A product is deemed to infringe a trade secret when its design, specifications, functionality, production process, or marketing enjoys considerable advantage from an unlawfully acquired, used, or disclosed trade secret. For example, if the customer records of company A have been unlawfully used to market the product of company B, the unlawful use of those records contaminates the entire product. The upshot is that information hygiene is highly important.

Despite the Trade Secrets Act, many actions remain permitted, such as independent discovery, lawful reverse engineering, and whistleblowing to report misconduct or illegalities in certain circumstances.

Companies also have room to contractually adapt the extent and depth of protection. However, widening the scope of protection does not affect the legal definition of a trade secret – any information that falls outside the statutory definition will not be eligible for the remedies provided in the Act. This means that any unauthorized disclosure of information that is only agreed to be a trade secret is treated as a breach of contract, not as a violation of the Trade Secrets Act.

Prevention is the best medicine

Back to Pandora. Once the poor newlywed realized what she had done, she immediately regretted opening the box and tried to reverse her mistake. This of course failed, and the world was never the same again. Although repercussions from trade secret misappropriation may not be as disturbing as those following the opening of Pandora’s box, the very definition of trade secret implies that its disclosure or other misappropriation negatively impacts the data owner.

The ideal situation would naturally be the absence of any trade secret violations. Great first lines of defense are:

- identifying trade secrets within the company;

- conducting a risk assessment and establishing a protection strategy;

- introducing clear policies with follow-up procedures and, for example, implementing a data loss prevention program;

- appointing a team or a person to keep tabs on policy execution;

- controlling physical and electronic access;

- reviewing NDAs and confidentiality clauses with employees and business partners; and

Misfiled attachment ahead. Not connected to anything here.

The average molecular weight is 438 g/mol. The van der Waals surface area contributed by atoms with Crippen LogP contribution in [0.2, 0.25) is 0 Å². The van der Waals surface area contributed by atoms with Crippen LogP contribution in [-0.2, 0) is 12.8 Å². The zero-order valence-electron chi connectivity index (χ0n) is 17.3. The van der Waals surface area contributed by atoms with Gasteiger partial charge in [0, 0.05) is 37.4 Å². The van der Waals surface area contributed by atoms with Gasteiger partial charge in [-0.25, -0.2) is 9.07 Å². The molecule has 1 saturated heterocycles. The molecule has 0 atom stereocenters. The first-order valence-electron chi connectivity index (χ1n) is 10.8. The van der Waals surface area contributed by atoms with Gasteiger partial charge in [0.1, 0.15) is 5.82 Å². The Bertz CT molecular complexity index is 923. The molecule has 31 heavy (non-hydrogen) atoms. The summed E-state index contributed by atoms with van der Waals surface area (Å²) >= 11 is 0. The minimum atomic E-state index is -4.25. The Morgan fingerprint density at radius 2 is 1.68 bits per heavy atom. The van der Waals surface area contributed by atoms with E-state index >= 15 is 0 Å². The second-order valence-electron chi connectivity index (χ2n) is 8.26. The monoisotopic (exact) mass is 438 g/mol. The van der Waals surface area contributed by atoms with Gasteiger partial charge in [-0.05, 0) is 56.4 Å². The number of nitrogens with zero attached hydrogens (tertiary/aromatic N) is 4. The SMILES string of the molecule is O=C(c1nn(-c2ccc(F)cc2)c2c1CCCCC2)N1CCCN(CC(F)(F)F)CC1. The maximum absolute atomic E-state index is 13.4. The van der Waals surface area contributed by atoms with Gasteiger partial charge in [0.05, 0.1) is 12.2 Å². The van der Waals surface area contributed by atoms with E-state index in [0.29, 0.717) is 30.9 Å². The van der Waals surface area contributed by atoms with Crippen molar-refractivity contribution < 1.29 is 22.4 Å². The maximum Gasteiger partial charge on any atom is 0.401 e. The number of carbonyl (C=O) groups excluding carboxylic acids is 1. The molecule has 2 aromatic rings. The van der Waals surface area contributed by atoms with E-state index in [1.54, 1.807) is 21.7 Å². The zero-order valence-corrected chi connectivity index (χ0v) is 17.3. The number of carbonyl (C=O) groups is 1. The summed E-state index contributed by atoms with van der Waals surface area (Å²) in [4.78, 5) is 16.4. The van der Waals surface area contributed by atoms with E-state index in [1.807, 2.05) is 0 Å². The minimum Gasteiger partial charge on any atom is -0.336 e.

- organizing training.

Available remedies

If prevention fails, the second-best scenario is recovering from trade secret misappropriation as fully as possible. The Trade Secrets Act provides a number of civil remedies:

- Damages. As a main rule, anyone who unlawfully acquires, uses, or discloses trade secrets, either intentionally or negligently, must fully compensate the trade secret holder for all damages caused by the misappropriation. When deciding the amount of damages, the court may take various aspects into consideration, such as loss of profit, unjustified advantage, R&D costs related to the trade secret, and the holder’s interest to keep the trade secret confidential. Unauthorized use also merits a further sanction: the infringer must pay a reasonable remuneration for such use, and it is usually based on customary license fees.

- Publication of judgment. The trade secret holder may publish the judgment mentioning that the infringer has violated the Trade Secrets Act, unless certain limitations apply. The infringer may be ordered to compensate costs caused to the trade secret holder due to such publishing.

- Injunctions and corrective measures. A court may impose injunctions and corrective measures, such as withdrawal of infringing products or destruction of files containing trade secrets.

- Compensation for use. Instead of injunctions and corrective measures, a court may order the alleged infringer using the trade secrets to pay compensation for such use. This may be relied upon when (i) the alleged infringer was not aware (and should not have been aware) that the trade secret had been received from a party that had used or disclosed it without authorization, (ii) an injunction or a corrective measure would cause unreasonable harm to the alleged infringer, and (iii) the compensation is deemed reasonable.

District courts have jurisdiction in all civil claims based on the Trade Secrets Act. Market Court has parallel jurisdiction, when a civil claim has been made against a legal person or a natural person conducting business. So far the new Act has not fueled a race to the courts.


For further information, please contact:
Anna Liinamaa